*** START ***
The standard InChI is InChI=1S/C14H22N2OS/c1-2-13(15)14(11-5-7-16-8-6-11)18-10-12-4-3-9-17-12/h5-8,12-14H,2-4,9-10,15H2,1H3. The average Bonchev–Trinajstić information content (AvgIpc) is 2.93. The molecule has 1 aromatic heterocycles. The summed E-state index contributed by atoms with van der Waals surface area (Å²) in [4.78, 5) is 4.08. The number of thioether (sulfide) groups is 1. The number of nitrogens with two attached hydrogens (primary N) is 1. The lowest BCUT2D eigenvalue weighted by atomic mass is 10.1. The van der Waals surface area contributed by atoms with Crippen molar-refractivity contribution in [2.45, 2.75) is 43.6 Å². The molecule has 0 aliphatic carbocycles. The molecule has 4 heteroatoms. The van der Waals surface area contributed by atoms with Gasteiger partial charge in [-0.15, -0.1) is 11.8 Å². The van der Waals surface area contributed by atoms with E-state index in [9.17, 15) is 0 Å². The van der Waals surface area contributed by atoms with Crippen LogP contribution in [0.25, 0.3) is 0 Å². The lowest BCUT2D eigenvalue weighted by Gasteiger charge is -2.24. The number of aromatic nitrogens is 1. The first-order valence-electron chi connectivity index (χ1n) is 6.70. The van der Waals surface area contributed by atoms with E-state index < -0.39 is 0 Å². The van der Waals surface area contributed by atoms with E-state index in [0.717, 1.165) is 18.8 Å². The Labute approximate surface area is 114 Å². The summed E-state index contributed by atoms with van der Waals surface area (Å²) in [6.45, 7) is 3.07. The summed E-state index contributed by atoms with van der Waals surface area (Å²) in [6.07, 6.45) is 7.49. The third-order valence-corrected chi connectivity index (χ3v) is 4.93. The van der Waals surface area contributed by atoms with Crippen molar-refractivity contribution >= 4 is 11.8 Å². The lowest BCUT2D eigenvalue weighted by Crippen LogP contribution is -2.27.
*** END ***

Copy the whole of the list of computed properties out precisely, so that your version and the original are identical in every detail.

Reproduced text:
The standard InChI is InChI=1S/C14H22N2OS/c1-2-13(15)14(11-5-7-16-8-6-11)18-10-12-4-3-9-17-12/h5-8,12-14H,2-4,9-10,15H2,1H3. The average Bonchev–Trinajstić information content (AvgIpc) is 2.93. The molecule has 1 aromatic heterocycles. The summed E-state index contributed by atoms with van der Waals surface area (Å²) in [4.78, 5) is 4.08. The number of thioether (sulfide) groups is 1. The number of nitrogens with two attached hydrogens (primary N) is 1. The lowest BCUT2D eigenvalue weighted by atomic mass is 10.1. The van der Waals surface area contributed by atoms with Crippen molar-refractivity contribution in [2.45, 2.75) is 43.6 Å². The molecule has 0 aliphatic carbocycles. The molecule has 4 heteroatoms. The van der Waals surface area contributed by atoms with Gasteiger partial charge in [-0.15, -0.1) is 11.8 Å². The van der Waals surface area contributed by atoms with E-state index in [9.17, 15) is 0 Å². The van der Waals surface area contributed by atoms with Crippen LogP contribution in [0.25, 0.3) is 0 Å². The lowest BCUT2D eigenvalue weighted by Gasteiger charge is -2.24. The number of aromatic nitrogens is 1. The first-order valence-electron chi connectivity index (χ1n) is 6.70. The van der Waals surface area contributed by atoms with E-state index < -0.39 is 0 Å². The van der Waals surface area contributed by atoms with E-state index in [0.717, 1.165) is 18.8 Å². The Labute approximate surface area is 114 Å². The summed E-state index contributed by atoms with van der Waals surface area (Å²) in [6.45, 7) is 3.07. The summed E-state index contributed by atoms with van der Waals surface area (Å²) in [6.07, 6.45) is 7.49. The third-order valence-corrected chi connectivity index (χ3v) is 4.93. The van der Waals surface area contributed by atoms with Crippen molar-refractivity contribution >= 4 is 11.8 Å². The lowest BCUT2D eigenvalue weighted by Crippen LogP contribution is -2.27.